In English, it is suggested that any initial "a, an, the" be ignored when alphabetizing a list (of titles, for instance). Thus, the correct alphabetical order of (1) A Zebra, (2) An Elephant, and (3) The Cow is supposed to be:

The Cow
An Elephant
A Zebra.

Is there a similar rule for alphabetizing in Spanish, wherein leading articles (or any other leading words) should be ignored? What would be the correct alphabetical order of (a) un bebé, (b) una bebé, (c) los dedos, (d) la familia, y (d) el policia?


  • @Lambie assume that the list is a list of book tittles that you need to alphabetize. Which order do you put them in? And I never suggested that you would drop the articles, merely that you would ignore them when alphabetizing your list.
    – ltcomdata
    Oct 30 '21 at 18:34
  • Generally, books are listed by author, not title.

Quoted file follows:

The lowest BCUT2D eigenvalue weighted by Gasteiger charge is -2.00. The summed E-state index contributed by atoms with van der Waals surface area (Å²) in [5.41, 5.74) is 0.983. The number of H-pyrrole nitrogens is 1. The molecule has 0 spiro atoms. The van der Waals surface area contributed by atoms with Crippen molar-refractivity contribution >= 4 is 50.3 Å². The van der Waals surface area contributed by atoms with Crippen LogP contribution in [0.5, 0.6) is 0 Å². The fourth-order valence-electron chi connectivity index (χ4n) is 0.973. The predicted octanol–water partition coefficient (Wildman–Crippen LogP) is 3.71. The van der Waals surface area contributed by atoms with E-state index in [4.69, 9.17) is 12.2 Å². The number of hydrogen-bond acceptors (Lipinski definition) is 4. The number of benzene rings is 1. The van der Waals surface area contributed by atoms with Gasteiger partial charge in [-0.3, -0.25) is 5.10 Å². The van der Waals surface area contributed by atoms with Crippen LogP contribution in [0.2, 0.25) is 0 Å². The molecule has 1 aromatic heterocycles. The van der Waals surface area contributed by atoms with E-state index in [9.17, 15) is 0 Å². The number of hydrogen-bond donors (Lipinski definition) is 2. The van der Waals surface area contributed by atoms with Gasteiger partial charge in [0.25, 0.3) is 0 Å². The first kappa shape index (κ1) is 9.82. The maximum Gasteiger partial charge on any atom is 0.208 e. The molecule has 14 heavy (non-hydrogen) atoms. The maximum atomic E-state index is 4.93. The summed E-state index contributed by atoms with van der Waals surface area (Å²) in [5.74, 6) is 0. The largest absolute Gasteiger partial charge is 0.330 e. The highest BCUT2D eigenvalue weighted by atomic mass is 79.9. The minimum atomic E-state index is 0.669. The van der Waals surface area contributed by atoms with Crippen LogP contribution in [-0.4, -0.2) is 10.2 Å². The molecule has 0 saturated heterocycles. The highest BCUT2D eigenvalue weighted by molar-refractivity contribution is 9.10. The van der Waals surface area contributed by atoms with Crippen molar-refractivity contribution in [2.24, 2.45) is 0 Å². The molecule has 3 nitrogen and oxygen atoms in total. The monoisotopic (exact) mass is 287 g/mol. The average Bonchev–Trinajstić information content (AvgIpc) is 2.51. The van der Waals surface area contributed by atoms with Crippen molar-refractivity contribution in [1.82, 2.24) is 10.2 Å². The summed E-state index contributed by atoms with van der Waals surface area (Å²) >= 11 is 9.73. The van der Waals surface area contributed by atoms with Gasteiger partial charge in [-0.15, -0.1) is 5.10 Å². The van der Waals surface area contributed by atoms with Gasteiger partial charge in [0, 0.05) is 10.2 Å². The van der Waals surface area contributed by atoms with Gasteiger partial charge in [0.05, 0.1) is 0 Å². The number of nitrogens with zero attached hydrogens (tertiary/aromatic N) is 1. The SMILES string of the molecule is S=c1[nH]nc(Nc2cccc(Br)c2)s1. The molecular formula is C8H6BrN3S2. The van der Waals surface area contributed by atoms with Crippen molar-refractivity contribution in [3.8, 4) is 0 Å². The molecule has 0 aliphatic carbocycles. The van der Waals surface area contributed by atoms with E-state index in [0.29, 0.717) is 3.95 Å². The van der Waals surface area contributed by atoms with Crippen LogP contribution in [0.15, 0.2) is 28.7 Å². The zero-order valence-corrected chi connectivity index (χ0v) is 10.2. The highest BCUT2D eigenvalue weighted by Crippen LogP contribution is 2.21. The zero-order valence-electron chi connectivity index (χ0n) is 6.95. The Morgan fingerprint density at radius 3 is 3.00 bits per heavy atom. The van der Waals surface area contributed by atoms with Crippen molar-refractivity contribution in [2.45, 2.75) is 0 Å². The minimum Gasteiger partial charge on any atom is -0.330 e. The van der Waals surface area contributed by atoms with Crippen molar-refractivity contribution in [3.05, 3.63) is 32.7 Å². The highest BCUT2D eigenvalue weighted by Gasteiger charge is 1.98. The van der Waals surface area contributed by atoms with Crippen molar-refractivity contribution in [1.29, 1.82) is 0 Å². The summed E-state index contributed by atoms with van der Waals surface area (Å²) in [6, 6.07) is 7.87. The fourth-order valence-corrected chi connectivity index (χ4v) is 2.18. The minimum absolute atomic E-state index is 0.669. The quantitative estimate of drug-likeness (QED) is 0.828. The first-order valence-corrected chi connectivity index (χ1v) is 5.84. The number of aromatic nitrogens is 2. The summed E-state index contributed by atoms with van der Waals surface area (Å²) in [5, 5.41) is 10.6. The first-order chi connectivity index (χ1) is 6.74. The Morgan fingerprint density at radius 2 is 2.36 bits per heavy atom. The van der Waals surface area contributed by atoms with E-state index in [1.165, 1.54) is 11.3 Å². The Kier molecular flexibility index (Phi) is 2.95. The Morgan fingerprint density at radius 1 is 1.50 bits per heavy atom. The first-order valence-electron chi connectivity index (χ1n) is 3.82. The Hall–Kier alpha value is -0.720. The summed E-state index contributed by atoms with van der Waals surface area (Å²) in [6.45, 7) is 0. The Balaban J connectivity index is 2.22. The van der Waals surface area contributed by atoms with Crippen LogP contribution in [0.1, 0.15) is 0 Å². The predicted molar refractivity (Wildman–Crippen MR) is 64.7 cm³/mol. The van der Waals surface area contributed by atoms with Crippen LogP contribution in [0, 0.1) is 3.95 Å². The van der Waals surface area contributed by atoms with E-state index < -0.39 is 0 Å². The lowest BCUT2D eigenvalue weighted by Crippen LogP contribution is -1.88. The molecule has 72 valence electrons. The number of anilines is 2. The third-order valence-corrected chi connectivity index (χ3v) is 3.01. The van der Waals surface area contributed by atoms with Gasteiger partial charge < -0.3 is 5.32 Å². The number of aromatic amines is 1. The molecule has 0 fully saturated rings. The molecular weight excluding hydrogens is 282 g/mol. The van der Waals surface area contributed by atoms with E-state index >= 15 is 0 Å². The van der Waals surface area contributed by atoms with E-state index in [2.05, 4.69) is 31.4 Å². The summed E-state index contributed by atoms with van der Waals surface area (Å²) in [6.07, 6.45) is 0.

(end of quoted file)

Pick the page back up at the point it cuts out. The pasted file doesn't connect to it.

– Lambie
    Oct 30 '21 at 19:29
  • @Lambie Less humorously: many of the surviving libraries of this very day still file their fiction books by author. But if the same author happens to write several books (which are not part of a series) they are secondarily filed by the Title of a Book. And Microsoft's version of alphabetical order (which takes into account leading articles), is not the exclusive, nor the traditional, or even the correct alphabetical ordering, despite the fact that it has become almost universal.
    – ltcomdata
    Oct 30 '21 at 19:47
  • Yes, then, you ignore the articles. But in writing, you tell the reader you are doing so. Whereas in a library, you would not.
    – Lambie
    Oct 30 '21 at 19:49
  • 1
    I have answered the question. But here's the answer from Spain, from a library: bibliopos.es/… Without articles and so forth.
    – Lambie
    Oct 30 '21 at 19:58

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